Welcome › Forums › Forums › Getting Help with Nvivo – Scroll to end to post a question › NVivo 9 for Psychology Dissertation–need help please
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- 22nd May 2011 at 2:36 pm #2565AnonymousGuest
I am attempting to use NVivo 9 to code qualitative data, though it is not the traditional in-depth interviews. Participants in a recovery program responded to 3 open-ended questions, each question having 400-600 participant responses. I am looking for NVivo to help identify themes (to see if they correlate to themes I have identified), but I am REALLY struggling to figure out how to get this to code. Any thoughts would be much appreciated!22nd May 2011 at 2:56 pm #2862
Sorry…I hadn’t registered yet. This question is from Danelle. Thanks for any help!22nd May 2011 at 3:08 pm #2863
First thing to consider is, is the database set up correctly. You don't say how the data is currently formatted. Is it in spread sheet, text files etc…? If you have background demographics or other profiling information, these should be set up as classifications and linked to case nodes?
Next, if all you need to do is conduct a thematic analysis of each question, then you could code all the responses to question 1 to a single node (you can probably automate this bit). Then, open the node and code it's content to sub or child nodes clustering them by theme. Have a look at the tutorials here as a good starting point:
When you have looked at the basic tutorials we might log on and take a look at your set up. Let us know if you need this?
Ben22nd May 2011 at 3:39 pm #2864
Hi Ben, You are a life saver! Thank you so much for your reply. I will look at the tutorials now. I would be happy to send my datasets to you: I have the documents in Word, with the question at the top and participant # followed by participant response listed underneath the question. This is the same format for each of the 3 questions. I coded the data myself; now I'm just hoping to add to my dissertation by using a program my committee hasn't used before. My goal is that the program will identify themes that I found too, so that I can have support for my findings. I am so thankful for your reply–I am in a time crunch and feeling overwhelmed bc I've been really struggling to figure out the program. I can't thank you enough. My email address is (e-mail address removed to protect from the user from spammers) and I am in the U. S. Thank you again very much! Please let me know what (if anything) you would like me to send, and I will let you know how I do with the tutorials. (E-mail address removed to protect from the user from spammers) A million thanks! Danelle22nd May 2011 at 4:31 pm #2865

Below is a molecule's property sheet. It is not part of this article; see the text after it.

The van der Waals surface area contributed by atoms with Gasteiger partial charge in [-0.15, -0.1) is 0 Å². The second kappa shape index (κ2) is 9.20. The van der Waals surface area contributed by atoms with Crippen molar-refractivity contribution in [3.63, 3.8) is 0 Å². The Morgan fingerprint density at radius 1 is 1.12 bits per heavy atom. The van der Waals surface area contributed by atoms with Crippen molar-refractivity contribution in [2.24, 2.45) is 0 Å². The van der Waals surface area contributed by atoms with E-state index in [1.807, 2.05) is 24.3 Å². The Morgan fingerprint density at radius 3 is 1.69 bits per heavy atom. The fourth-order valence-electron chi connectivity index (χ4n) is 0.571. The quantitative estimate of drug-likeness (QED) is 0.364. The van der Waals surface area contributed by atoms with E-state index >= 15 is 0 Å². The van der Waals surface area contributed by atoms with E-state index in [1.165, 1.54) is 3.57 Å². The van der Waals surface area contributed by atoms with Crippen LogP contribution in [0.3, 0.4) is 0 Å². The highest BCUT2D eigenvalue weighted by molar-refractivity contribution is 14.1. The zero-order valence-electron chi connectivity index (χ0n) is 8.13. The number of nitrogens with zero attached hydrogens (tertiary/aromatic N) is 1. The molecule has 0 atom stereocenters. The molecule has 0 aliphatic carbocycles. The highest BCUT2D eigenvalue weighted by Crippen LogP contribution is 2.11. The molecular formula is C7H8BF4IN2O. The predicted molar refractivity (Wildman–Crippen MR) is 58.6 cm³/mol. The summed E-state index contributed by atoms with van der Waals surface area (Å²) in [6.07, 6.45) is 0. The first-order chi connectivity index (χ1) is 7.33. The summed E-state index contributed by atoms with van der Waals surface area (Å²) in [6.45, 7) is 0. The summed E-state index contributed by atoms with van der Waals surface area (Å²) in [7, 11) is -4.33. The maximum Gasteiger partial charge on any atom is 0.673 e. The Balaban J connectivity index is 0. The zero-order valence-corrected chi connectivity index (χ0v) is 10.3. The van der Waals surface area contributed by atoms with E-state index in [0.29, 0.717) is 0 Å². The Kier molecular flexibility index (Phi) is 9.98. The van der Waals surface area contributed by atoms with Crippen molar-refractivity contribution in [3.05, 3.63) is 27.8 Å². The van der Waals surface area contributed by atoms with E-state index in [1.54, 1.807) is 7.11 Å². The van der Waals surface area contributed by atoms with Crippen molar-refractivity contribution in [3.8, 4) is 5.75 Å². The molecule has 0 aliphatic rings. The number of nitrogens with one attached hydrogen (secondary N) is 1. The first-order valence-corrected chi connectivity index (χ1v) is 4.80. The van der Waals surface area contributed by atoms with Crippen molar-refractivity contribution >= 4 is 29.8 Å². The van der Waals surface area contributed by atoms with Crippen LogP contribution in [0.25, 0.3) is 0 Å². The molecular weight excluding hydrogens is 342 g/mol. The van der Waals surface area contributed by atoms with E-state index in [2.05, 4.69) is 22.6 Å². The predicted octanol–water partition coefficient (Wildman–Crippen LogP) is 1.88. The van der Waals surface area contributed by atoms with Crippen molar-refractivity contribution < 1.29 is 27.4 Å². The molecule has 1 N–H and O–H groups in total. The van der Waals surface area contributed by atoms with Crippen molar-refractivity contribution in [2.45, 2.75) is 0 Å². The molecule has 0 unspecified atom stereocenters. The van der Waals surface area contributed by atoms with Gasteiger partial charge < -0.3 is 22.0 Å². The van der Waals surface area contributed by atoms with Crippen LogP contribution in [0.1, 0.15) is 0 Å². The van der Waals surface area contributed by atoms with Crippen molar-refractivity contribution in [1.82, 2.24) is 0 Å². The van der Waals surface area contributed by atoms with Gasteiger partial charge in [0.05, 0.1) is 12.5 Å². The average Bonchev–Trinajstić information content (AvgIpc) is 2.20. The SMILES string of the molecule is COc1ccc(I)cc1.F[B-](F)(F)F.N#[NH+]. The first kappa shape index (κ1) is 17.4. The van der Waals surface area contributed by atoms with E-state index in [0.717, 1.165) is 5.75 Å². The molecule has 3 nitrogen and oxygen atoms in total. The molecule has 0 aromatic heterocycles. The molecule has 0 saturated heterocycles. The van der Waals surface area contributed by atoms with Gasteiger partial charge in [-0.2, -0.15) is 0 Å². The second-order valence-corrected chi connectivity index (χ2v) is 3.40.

These tutorials are great! I think I know where I’m getting stuck, but I’m still not clear on how to rectify the situation.
The autocode features will group together responses to the same question across interviews, so that way we can look within each question to find themes ourselves. Definitely much easier and a great feature. For my data, I have 3 questions, each saved in a separate Word document that I uploaded into the program and made folders for. There are lots of responses for each question, but the questions don’t relate to one another–so I’m looking for themes within the same document, instead of across.
I do just need to conduct a thematic analysis within each question. I was hoping that the software would find themes within each question so I could compare the themes it finds with what I previously found…or do I need to identify all the child nodes under each question bc this isn’t something the program is able to do? Even if I identify the child nodes, does the software look for themes using my child node as a key word or phrase and code the data that way? I’m so sorry for my confusion! I feel silly not being able to figure this out, but it’s just not intuitive to me. I will keep trying…and I do appreciate the help!
Danelle23rd May 2011 at 4:08 pm #2866
I think a discussion is in order rather than trying to deal with this in a series of forum replies. If you go to this page:
You need to read the instructions and download the requisite file (this wil make more sense when you have read the instructions). We then need to arrange a time to meet on-line and I can demonstrate your options to you. Bear in mind Danelle that we are in Europe and probably about five hours behind you so your afternoon is optimum because it will be our evening here.
This is the most efficient way manner to proceed from here.
Ben23rd May 2011 at 4:13 pm #2867
Not a good plan to post your e-mail address on a Forum. It may be picked up by spammers. If you need to contact via e-mail you can use firstname.lastname@example.org and we will respond. I have removed your address from the previous post. This account is protected from spam.
Ben28th May 2011 at 7:35 pm #2868ejh2Member
Danelle, have you got some a priori codes from the literature that you can set up and then use to start your coding. Other codes will emerge as you start thinking about the data.
The other thing I found worth doing on my dissertation was to annotate the data with whatever thoughts struck me when I first read it, and later. Months after I reread those annotations and was thus reminded of issues that I’d forgotten about but that fitted together after so much more thought and analysis.
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